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  • Jamie Shannon

Through Sweden. Freezing nights

Cycle touring through Sweden - part 2

I set off bright and early the following morning as I knew I had a mammoth day ahead of me. I at least wanted to make it past Norrkoping and this meant cycling another one hundred km’s.

I took the main highway all the way to Mjolby which meant smooth wide roads and yet, oddly enough, hardly any traffic at all which was great. A short look around the town produced no signs of anywhere where I could hook up to the internet. It just seemed desolate but I suppose it was still only eight in the morning.

I took some smaller roads that now ran directly east out of Mjolby and was simply flying along and making great progress. The sun was finally shining again and it was even hot enough to enable me to dry my clothes too. I thought this was strange as I expected it to be colder the further north I went but I was not going to complain.

When I at last came into the town of Linkoping, I accidentally took a wrong turn and ended up on the motorway. Not the first time it has happened and it certainly won’t be the last I’m sure. Back on the bicycle path and a lady pointed out that there was a McDonald's just down the road which is where I went next. They are brilliant really. For the price of a cup of coffee, I’m able to use the internet and charge all of my electronics, enough to last me four or five days. I’m sure it won’t always be this easy though.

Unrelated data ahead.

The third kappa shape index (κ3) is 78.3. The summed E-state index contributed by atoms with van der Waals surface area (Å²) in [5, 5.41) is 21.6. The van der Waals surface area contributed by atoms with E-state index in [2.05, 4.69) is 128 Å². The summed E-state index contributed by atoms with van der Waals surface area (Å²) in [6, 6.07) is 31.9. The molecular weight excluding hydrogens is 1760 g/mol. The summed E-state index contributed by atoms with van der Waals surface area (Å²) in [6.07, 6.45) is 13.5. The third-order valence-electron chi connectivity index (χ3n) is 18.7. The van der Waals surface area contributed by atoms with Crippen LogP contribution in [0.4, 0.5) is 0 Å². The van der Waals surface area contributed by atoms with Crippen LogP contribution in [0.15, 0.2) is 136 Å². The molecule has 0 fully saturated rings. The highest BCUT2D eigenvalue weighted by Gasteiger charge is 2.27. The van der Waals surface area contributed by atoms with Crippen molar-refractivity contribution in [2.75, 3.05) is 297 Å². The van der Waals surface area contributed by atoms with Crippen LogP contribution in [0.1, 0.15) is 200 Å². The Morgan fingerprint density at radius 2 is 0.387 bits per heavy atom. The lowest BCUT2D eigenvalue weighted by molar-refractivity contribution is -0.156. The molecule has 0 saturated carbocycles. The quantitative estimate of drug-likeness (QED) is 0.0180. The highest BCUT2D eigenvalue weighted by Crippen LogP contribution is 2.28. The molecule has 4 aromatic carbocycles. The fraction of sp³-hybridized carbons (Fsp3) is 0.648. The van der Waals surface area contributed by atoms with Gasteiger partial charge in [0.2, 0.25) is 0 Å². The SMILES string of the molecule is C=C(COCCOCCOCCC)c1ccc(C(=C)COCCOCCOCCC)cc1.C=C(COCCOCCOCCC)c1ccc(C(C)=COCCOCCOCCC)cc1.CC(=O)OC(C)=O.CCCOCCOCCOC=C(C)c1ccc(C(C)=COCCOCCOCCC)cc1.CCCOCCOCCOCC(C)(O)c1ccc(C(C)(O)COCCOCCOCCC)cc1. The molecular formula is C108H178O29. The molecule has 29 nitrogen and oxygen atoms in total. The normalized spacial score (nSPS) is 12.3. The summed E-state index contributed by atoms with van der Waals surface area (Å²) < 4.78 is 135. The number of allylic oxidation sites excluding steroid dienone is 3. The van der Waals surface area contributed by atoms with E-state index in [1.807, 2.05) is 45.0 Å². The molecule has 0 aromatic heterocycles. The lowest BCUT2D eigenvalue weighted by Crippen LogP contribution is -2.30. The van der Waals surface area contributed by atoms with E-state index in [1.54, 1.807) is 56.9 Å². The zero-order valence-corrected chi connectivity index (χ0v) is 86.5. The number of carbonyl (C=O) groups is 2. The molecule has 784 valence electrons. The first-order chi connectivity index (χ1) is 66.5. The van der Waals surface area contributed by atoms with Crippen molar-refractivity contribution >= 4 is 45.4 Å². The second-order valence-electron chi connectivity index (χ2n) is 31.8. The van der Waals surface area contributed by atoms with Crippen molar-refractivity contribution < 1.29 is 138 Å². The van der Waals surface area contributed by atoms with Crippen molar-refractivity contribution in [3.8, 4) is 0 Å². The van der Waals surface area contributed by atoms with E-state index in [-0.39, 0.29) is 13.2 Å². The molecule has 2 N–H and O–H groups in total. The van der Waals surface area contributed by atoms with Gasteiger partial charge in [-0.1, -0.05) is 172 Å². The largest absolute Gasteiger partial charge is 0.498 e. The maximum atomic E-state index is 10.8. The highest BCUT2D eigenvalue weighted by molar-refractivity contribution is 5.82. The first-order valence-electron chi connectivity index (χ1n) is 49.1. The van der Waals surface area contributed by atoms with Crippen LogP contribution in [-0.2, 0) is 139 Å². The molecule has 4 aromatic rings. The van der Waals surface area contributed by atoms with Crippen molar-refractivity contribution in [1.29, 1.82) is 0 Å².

I made my way out of Linkoping but took a little diversion as I saw there was a Lidl located just south of the city. An extra five km’s is definitely worth it for the prices they charge when compared to the average Swedish supermarket. I just could not go on paying nearly two euro’s for a simple baguette.